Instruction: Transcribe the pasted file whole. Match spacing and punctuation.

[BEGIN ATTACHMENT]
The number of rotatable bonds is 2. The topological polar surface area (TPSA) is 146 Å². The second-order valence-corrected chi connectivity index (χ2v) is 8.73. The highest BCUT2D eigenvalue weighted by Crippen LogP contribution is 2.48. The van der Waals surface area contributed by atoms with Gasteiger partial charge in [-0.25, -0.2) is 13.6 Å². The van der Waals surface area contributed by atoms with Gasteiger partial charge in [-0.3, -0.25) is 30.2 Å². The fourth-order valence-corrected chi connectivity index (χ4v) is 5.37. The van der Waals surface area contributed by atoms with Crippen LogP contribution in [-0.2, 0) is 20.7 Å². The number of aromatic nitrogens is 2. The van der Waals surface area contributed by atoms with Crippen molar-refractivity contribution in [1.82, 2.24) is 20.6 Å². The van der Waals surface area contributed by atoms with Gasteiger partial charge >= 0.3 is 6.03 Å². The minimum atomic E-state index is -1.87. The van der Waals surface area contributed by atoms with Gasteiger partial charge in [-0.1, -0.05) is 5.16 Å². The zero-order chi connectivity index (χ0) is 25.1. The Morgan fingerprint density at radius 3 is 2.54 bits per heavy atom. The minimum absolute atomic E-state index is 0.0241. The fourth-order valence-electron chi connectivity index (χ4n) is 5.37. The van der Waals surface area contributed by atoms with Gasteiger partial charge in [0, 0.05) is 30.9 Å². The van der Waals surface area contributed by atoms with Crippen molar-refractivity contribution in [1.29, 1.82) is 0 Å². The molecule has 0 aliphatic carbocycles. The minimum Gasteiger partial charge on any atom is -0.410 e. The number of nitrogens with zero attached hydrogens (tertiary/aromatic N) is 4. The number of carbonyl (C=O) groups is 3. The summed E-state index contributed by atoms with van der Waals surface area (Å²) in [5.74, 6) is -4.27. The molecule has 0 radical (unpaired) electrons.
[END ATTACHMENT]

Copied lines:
The number of rotatable bonds is 2. The topological polar surface area (TPSA) is 146 Å². The second-order valence-corrected chi connectivity index (χ2v) is 8.73. The highest BCUT2D eigenvalue weighted by Crippen LogP contribution is 2.48. The van der Waals surface area contributed by atoms with Gasteiger partial charge in [-0.25, -0.2) is 13.6 Å². The van der Waals surface area contributed by atoms with Gasteiger partial charge in [-0.3, -0.25) is 30.2 Å². The fourth-order valence-corrected chi connectivity index (χ4v) is 5.37. The van der Waals surface area contributed by atoms with Crippen LogP contribution in [-0.2, 0) is 20.7 Å². The number of aromatic nitrogens is 2. The van der Waals surface area contributed by atoms with Crippen molar-refractivity contribution in [1.82, 2.24) is 20.6 Å². The van der Waals surface area contributed by atoms with Gasteiger partial charge >= 0.3 is 6.03 Å². The minimum atomic E-state index is -1.87. The van der Waals surface area contributed by atoms with Gasteiger partial charge in [-0.1, -0.05) is 5.16 Å². The zero-order chi connectivity index (χ0) is 25.1. The Morgan fingerprint density at radius 3 is 2.54 bits per heavy atom. The minimum absolute atomic E-state index is 0.0241. The fourth-order valence-electron chi connectivity index (χ4n) is 5.37. The van der Waals surface area contributed by atoms with Gasteiger partial charge in [0, 0.05) is 30.9 Å². The van der Waals surface area contributed by atoms with Crippen molar-refractivity contribution in [1.29, 1.82) is 0 Å². The molecule has 0 aliphatic carbocycles. The minimum Gasteiger partial charge on any atom is -0.410 e. The number of nitrogens with zero attached hydrogens (tertiary/aromatic N) is 4. The number of carbonyl (C=O) groups is 3. The summed E-state index contributed by atoms with van der Waals surface area (Å²) in [5.74, 6) is -4.27. The molecule has 0 radical (unpaired) electrons.